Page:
South Africa exports a lot of wine. In 2020, local wine producers sent just under 318 million litres abroad, or roughly one-third of all wine produced. And thanks to Covid-19, this was significantly down from previous years when winemakers exported between 420 and 525 million litres per year.
This means there’s a lot of South African wine floating around in overseas markets; in particular, the United Kingdom, Germany, the Netherlands, USA, Sweden, Denmark, France, Canada, and Belgium.
How South African wines become prominent brands in foreign markets is a complex question and primarily down to distribution deals struck by big wine producers.
Those that end up dominating supermarket and liquor store shelves abroad likely do so due to a combination of factors, including marketing, monthly output, quality, and price point.
For this reason, it’s not always the country’s most decorated wines that appear in great numbers abroad. Often, those that appeal to more palates, come at a reasonable price in high volume, have a catchy brand, and have secured powerful distribution deals are the products that become the best-known elsewhere.
According to Maryna Calow, communications manager for Wines of South Africa, South African producers export wine to over 110 countries each year, and with different brands appealing to different markets, few are found prominently across all of South Africa’s export countries.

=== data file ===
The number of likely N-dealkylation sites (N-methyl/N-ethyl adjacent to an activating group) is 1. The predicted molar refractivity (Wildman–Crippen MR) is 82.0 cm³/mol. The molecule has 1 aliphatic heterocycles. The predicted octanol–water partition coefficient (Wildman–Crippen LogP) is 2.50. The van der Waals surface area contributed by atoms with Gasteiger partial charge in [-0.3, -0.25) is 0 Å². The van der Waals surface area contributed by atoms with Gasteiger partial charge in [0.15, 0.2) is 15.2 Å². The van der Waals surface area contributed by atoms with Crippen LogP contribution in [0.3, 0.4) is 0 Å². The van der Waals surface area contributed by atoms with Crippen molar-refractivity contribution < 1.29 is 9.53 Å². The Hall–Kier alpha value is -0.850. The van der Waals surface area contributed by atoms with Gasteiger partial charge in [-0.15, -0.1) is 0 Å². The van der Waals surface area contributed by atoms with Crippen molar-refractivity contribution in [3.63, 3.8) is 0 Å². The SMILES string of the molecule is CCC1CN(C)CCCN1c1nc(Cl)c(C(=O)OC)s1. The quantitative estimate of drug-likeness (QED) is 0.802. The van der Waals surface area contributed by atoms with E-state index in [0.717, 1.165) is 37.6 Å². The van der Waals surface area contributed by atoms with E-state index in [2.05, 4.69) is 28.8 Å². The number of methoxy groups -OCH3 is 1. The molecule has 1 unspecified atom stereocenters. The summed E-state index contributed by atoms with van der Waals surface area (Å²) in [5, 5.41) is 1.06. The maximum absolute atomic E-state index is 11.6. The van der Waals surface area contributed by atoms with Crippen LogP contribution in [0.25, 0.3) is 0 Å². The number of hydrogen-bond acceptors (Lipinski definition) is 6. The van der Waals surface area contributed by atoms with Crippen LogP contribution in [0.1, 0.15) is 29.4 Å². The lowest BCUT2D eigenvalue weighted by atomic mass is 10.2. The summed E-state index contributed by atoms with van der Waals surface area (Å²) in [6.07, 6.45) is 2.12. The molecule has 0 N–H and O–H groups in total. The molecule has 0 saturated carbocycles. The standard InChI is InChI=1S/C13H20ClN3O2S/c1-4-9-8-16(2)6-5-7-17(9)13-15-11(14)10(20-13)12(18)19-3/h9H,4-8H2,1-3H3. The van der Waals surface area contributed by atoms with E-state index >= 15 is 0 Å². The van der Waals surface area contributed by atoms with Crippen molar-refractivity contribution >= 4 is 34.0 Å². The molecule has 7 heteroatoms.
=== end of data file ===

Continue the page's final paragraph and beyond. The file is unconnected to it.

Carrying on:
“Our wines have become known for their quality offering and are often seen as the go-to for consumers around the world, with many of our brands having carved out solid positions in the international off-trade arena,” Calow told Business Insider South Africa.
Although experts are hesitant to commit to views on which wines might be South Africa’s most ubiquitous, Kleine Zalze, Douglas Green, Warwick Estate, Nederburg, and Two Oceans have footprints large enough to understand how much less South Africans pay for these wines.
For example, according to the wine shopping and review website Wine-Searcher, you will pay an average of R183 for a bottle of Two Oceans Sauvignon in the United States. The same bottle here costs roughly R52.
Kleine Zalze’s Bush Vine Chenin also has a vast global footprint: and there’s a 58%, or R95, the difference if you buy it in the United Kingdom rather than South Africa.
In general, the most expensive wines abroad tracked by Business Insider are in the United States, where there’s a low of 62% and a high of 113% difference between South African prices and US prices.